Smart Contact Lenses Connect Humans to Machines

The researchers said the lenses could be used to monitor and diagnose medical conditions, improve augmented reality and even connect humans to robots

Scarlett Evans, Assistant Editor, IoT World Today

May 21, 2024

2 Min Read
An illustration of the contact lens interacting with Vincent van Gogh’s The Starry Night
Nanjing University

Researchers have created smart contact lenses that could have potential applications in health care, augmented reality (AR) and even remote robot operation. 

The team, from Nanjing University in China, said the new design enables “high-efficient, natural, and effortless human-machine interaction”, using eye-tracking tech to detect a user’s eye motion and identify the desired action. 

The chip-free, battery-free lens uses radio frequency (RF) signals to connect the user and machine. Eye movements are picked up by RF tags embedded in the lens, transmitted to the connected system and analyzed to determine the required action in real time. 

For AR purposes, the small-scale device can directly project images onto a user’s retina, while it can also be connected to smart devices such as robots to streamline communication.

In a medical context, they could be used to monitor physiological changes, such as fluid pressure in the eye, in real time, and for drug delivery, color deficiency correction and corneal cell repair.

Devices such as Apple’s Vision Pro VR headset already use eye tracking tech to streamline user experience, determining a user’s desired action by tracking their attention.

However, some existing eye-tracking tech is susceptible to environmental light, making it difficult to precisely discern a user’s attention in day-to-day scenarios, according to the researchers.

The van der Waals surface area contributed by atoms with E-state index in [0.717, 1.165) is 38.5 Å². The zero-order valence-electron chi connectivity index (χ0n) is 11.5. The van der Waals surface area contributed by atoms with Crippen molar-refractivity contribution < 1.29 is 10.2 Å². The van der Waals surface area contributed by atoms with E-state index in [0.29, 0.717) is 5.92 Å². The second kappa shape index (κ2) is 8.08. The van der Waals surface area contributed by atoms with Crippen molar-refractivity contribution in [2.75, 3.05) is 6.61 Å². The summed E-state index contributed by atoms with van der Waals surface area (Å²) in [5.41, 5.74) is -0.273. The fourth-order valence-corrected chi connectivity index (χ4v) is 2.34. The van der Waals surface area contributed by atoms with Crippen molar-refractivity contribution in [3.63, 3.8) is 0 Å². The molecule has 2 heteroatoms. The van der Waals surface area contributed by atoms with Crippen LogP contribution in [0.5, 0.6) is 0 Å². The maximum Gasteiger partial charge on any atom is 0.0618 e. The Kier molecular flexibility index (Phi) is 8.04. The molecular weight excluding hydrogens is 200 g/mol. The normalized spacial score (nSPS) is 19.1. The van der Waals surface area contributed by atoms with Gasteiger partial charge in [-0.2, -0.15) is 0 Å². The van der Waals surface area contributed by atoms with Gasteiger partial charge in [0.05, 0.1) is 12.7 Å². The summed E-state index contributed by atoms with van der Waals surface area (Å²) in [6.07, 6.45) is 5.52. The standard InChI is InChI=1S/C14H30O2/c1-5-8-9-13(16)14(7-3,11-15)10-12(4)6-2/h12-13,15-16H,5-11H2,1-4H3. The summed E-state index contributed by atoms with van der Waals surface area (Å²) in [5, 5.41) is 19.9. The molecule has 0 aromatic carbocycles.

Related:Samsung Galaxy Ring Expands Company’s Health Care Wearables

The use of RF signals, as well as placing the device directly on a user’s eye, mitigates these issues. In tests, the lenses allowed users to play games like Snake and browse the web using only their eye movements for commands.

The team said they plan to improve the design’s flexibility and transparency to expand its potential applications and potentially integrate multiple function modules like field cameras and sensors to achieve intelligent eye-tracking applications.

“These applications could range from consumer behavior research and eye interaction in virtual social settings to diverse medical uses, including visual function assessment, neurological disease diagnosis and treatment, cognitive function assessment, and sleep quality assessment,” the team wrote.

About the Author(s)

Scarlett Evans

Assistant Editor, IoT World Today

Scarlett Evans is the assistant editor for IoT World Today, with a particular focus on robotics and smart city technologies. Scarlett has previous experience in minerals and resources with Mine Australia, Mine Technology and Power Technology. She joined Informa in April 2022.

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